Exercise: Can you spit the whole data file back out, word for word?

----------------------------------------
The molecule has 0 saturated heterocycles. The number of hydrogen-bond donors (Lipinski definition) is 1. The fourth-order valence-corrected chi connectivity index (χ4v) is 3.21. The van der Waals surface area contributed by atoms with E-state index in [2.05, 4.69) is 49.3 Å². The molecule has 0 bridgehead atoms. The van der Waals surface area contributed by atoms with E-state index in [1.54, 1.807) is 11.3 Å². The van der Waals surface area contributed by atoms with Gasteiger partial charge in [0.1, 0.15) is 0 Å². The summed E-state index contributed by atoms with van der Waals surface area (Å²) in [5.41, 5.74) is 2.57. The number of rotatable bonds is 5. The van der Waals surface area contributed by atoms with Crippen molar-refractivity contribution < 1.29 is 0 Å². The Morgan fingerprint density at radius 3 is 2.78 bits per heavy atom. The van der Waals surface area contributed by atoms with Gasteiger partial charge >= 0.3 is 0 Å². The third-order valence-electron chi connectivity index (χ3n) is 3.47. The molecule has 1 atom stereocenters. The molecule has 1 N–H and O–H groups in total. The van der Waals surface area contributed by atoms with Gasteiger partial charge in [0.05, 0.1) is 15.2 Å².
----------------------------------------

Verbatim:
The molecule has 0 saturated heterocycles. The number of hydrogen-bond donors (Lipinski definition) is 1. The fourth-order valence-corrected chi connectivity index (χ4v) is 3.21. The van der Waals surface area contributed by atoms with E-state index in [2.05, 4.69) is 49.3 Å². The molecule has 0 bridgehead atoms. The van der Waals surface area contributed by atoms with E-state index in [1.54, 1.807) is 11.3 Å². The van der Waals surface area contributed by atoms with Gasteiger partial charge in [0.1, 0.15) is 0 Å². The summed E-state index contributed by atoms with van der Waals surface area (Å²) in [5.41, 5.74) is 2.57. The number of rotatable bonds is 5. The van der Waals surface area contributed by atoms with Crippen molar-refractivity contribution < 1.29 is 0 Å². The Morgan fingerprint density at radius 3 is 2.78 bits per heavy atom. The van der Waals surface area contributed by atoms with Gasteiger partial charge >= 0.3 is 0 Å². The third-order valence-electron chi connectivity index (χ3n) is 3.47. The molecule has 1 atom stereocenters. The molecule has 1 N–H and O–H groups in total. The van der Waals surface area contributed by atoms with Gasteiger partial charge in [0.05, 0.1) is 15.2 Å².